Busy summers foretell Chaffee County’s growth
On a Friday afternoon in September, liquor store owner Mark Wakefield rings sale after sale as a breeze keeps pushing in through the glass door with a nonstop string of customers.
Traffic has already slowed outside on Highway 285, as weekend visitors make their way through Johnsons Village and on to points west. An RV turns in ahead of an F350 pulling a trailer with a set of twin ATVs. A Sprinter van comes next, shiny mountain bikes bouncing off the bumper. Then, another RV. Another RV. Another RV.
Getting into the Gunsmoke parking lot is easy since the road heading east is pretty much empty. But to head west, “You gotta shoot the gap,” Wakefield says, as a kayak-topped Suby zooms out in front of a semi.
The line of cars backed up on Trout Creek Pass becomes longer as it starts to get dark, forming what Colorado mountain town locals call the Denver “snake.”
“I like seeing the headlights better than the taillights,” Wakefield says, which of course will happen on Sunday as everyone goes home.
Growth is happening in Chaffee County and everyone is experiencing it.
- Visitor stays were up by double digits — 21% in 2016, 14% in 2017 and 17% in 2019 — according to lodging tax collections.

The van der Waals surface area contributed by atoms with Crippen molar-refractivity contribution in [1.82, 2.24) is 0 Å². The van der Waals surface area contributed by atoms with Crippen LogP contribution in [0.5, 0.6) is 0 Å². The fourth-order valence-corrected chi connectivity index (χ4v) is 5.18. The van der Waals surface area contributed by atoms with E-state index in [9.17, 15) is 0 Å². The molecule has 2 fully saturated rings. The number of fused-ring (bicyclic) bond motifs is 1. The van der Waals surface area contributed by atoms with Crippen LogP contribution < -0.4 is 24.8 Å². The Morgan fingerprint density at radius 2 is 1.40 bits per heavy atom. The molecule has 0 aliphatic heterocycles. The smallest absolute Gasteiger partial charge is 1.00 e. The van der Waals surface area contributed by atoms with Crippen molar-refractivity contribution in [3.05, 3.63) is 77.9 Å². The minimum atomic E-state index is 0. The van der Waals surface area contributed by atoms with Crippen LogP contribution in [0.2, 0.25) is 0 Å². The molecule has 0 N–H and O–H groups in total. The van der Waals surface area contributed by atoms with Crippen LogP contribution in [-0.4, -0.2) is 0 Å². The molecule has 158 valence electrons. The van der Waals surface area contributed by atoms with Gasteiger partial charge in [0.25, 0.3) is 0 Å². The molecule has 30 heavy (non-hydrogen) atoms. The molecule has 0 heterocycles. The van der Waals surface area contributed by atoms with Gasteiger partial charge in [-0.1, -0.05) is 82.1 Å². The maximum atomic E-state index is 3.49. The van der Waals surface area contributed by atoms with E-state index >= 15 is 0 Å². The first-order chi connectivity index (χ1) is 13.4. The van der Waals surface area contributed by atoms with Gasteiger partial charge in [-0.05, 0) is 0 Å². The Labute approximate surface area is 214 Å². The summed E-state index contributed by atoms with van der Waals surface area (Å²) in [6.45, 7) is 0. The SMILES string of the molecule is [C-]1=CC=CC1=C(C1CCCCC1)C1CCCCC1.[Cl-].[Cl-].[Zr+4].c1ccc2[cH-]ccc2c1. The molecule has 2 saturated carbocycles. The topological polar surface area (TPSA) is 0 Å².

- Monthly sales tax collections in Buena Vista topped 20% every summer month in 2019.
“Chaffee County is at the heart of Colorado’s tourism mecca,” Chaffee County Economic Development Corp. Director Wendell Pryor said. “Coming over the pass on 285 literally puts these people at our doorstep.”
- Colorado was the second-fastest growing state in the nation from 2010 to 2015. Ninety-five thousand people moved to the state in 2017, and 3 million more will come by 2050, according to the State Demographer.
- More than 85% of the state’s new residents will live in Front Range communities, many located in the Denver and Colorado Springs areas, where Highway 285 provides easy access to the mountains.
“We’ve not only been discovered, we’ve been found,” Pryor said. “They come here and want to figure out a way to be here, either as second homeowners or permanently.”
Wakefield took a bet on the location of High Peaks Liquor when he purchased the store in 2014. It paid off as his sales grew by 10-20% every year. Like other residents, growth to him is both good and worrisome. “We’re losing our small town atmosphere but at the same time, BV’s economy is growing,” he said. “I agree with the locals who complain about some of the changes but appreciate the tourism at the same time.”